I love dog books, but I admit some are better than others. Russ Ryan’s It’s Just a Dog is one of those. The thing is I wasn’t expecting it to be. Before I turned on my Kindle and began the first page, I had pretty low expectations. You see I knew nothing about the book or its author other than the fact that it was a novel about not only a talking dog, but a talking ghost dog! I seldom turn down a dog book, that’s why I’m reviewing them here on the blog, but my taste typically gravitates toward memoir not gimmicky or cutesy talking dog stories.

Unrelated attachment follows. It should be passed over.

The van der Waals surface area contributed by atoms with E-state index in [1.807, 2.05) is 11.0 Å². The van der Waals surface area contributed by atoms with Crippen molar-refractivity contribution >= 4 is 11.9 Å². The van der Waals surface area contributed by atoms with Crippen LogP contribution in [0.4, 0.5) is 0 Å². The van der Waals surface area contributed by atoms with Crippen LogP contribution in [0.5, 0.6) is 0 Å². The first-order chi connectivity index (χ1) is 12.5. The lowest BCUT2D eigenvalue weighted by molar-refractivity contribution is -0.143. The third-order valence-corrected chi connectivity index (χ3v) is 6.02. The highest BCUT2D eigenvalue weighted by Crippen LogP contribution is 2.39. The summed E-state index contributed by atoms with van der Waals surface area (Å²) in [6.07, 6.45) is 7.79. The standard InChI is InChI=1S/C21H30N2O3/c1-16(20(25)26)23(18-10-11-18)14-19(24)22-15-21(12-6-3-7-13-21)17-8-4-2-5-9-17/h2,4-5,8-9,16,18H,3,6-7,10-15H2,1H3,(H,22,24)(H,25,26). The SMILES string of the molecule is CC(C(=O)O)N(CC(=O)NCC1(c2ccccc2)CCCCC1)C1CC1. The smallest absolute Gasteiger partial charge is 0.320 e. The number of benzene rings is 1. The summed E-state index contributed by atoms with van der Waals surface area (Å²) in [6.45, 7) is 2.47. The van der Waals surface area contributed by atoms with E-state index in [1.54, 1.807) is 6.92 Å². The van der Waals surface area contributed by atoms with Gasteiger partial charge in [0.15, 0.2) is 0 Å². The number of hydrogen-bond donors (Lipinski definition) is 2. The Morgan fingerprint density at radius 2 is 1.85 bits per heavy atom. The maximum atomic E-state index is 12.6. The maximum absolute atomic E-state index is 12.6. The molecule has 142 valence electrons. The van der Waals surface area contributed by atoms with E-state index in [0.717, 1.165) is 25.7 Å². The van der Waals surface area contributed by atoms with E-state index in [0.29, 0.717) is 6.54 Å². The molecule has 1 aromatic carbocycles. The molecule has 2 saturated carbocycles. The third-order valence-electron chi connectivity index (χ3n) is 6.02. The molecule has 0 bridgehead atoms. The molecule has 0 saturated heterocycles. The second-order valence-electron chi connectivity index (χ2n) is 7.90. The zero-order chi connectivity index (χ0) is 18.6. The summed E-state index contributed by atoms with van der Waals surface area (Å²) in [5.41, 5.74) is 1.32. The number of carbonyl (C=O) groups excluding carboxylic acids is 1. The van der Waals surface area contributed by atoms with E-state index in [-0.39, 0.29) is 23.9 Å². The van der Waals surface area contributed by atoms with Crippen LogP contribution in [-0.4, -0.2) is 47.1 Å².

Ryan’s book is neither of these. It is at once heartfelt and hilarious! And, cleverly engaging. I fell in love with the voice of his protagonist dog painter Charlie Keefe from the get-go and would have continued to the end just to listen to him tell his story, but there is more to this book than a charming style and amiable narrator. The plot may be a wee bit light and episodic, but this book has heart and like all the best comedy, a bit of soul as well. Any dog lover will identify with the emotions of Charlie, who loses and grieves for his dog Petey (who must be put down while he is away on vacation) until said dog reappears as a ghost. Charlie welcomes him back with open arms as any dog owner would. Ryan, who admits in the acknowledgments to having had a Petey of his own, manages to deal with grief and the loss of a beloved pet without getting schmaltzy, in a way that is both fresh and fun. The actual plot is secondary and maybe a little light for some readers, but as an artist myself I had to admit I identified and enjoyed Charlie’s career challenges. I also thought his romantic entanglement to ring true, but what delighted me the most were the emotions familiar to all dog owners that managed to make me both smile and empathize with Charlie’s plight. Ryan may have entitled his book “It’s Just a Dog,” but this novel is anything but your typical dog story. It’s a fast and fun read with hidden depths.